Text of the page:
If you get bored with this book you have no soul.
A book for everybody but the writing is for primary and intermediate students. The cover makes you want to pick it up. This is a beauty.
Frankie Potts & the Postcard Puzzle by Juliet Jacka, illus. by Phoebe Morris. Pub. Penguin, imprint Puffin, 2017.
Part three in this mystery and detective series for 7-10 year olds. Frankie Potts has red hair, a super dog called Sparkplug and a very good friend called Mac. They love mysteries and with a family like Frankie has there is always a mystery.
The family has hidden secrets and when Frankie finds a postcard sent to her mother saying “dearest Tania I do think we should give it another try, don’t you? Gideon xxx” Frankie’s methodical brain goes into over drive.
Frankie and her friends take a bus to Giggleswick to search for Gideon and what they find is going to unleash a hoard of family secrets.
All is revealed at a family dinner with the Marvellous Mildred, Frankie’s grandma and an array of animals including a parrot called Firefly who says “Potamus-otamus-hippo-whatamus”
There are other mysteries too. Great reading for newly confident readers.
Frankie Potts & The Wicked Wolves by Juliet Jacka, illus. by Phoebe Morris, Pub. Penguin, imprint Puffin, 2017.
This is part 4 and since the above part Frankie has found her long lost grandad, Sparkplug’s girlfriend has had 7 puppies, The Marvellous Mildrid has entered a competition with her dogs and Frankie’s mother is expecting twins.
Frankie doesn’t want the puppies to be sold so she sabotages her mum’s attempts at selling them. Then a group called The Wicked Wolves let people know that they are coming to get them.
Who are the Wicked Wolves? Is Frankie’s arch enemy Ralph Peter- McGee behind it all and will the puppies go to good homes?
There is much to ponder in this part which as always is superbly illustrated by Phoebe Morris. Her pen and ink drawings of all the characters and the animals enhance the stories.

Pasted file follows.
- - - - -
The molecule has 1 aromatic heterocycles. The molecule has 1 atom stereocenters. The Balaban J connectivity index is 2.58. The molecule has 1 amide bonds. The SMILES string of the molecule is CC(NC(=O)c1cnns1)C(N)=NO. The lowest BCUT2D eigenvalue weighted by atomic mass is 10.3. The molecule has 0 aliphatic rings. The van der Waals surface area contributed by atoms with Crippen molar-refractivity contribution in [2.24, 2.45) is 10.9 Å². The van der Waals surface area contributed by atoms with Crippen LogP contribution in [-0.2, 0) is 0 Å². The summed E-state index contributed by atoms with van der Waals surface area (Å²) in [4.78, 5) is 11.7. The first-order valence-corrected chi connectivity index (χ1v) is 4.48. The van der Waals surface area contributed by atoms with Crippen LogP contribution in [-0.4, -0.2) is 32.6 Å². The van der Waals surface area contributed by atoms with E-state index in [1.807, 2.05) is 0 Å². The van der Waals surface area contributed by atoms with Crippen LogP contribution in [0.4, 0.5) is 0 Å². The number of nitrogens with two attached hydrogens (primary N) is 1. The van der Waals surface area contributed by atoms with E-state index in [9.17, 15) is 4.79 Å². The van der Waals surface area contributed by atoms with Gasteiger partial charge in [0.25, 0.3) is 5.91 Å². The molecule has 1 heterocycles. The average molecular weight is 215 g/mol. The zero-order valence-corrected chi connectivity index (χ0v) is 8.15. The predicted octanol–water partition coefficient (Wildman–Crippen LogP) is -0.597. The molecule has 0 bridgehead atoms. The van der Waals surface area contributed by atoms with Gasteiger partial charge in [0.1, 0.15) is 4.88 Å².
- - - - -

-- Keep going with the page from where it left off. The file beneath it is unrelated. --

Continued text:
These two parts are released on February 1st 2017 and reviews of parts 1&2 are also on this blog.
They really are great reading for young readers and are a must for primary school libraries.
AniMalcolm by David Baddiel. Pub HarperCollins, 2016.
This quirky novel about identity for primary and intermediate students is absurdly clever. It combines the poo bum weez humour of writers like Paul Jennings and Andy Griffith but adds a satirical dimension that will make older readers smile too.
Malcolm lives in a home loaded with animals but he cares nothing for them and doesn’t know why. Everybody else in his family loves animals why not him? Was it the fact that the chimpanzees threw poo over him when he visited the zoo, or something else?
Malcolm goes to visit Orwell Farm with his class and encounters a goat with big eyes named K-Pax. He stares into the eyes of the guru like goat, falls asleep and when he wakes he is a turtle lying on his back. Horrors.
In turn he changes into a cat, then a sheep and other animals before becoming a pigeon. He learns that every time he goes to sleep he wakes up as the last animal he saw.
How will he become a human again.? What will he learn about being an animal? Read it and find out.
Simple to read, clever illustrations and lots of laughs.
The Sam & Lucy Fables by Alan Bagnall Illus. Sarah Wilkins. Pub. Makaro Press, 2016.
There is a whimsical nature about this booklet of quirky stories with a message for juniors and primary school students, and with high appeal for older readers. I defy you to read this collection without a smile on your face.
Lucy and Sam are pigs who tell stories and help people out. There are 14 stories of 2-3 pages long cleverly and perceptively illustrated by Sarah Wilkins. We learn how whales got to the sea, how bus drivers learn not to stop because it was a bus stop, how fish learned to read (in schools of course) and how not to despair because your computer has crashed.
Sometimes the simplest stories are the best even when they are quirky and as Gavin Bishop commented “charming”.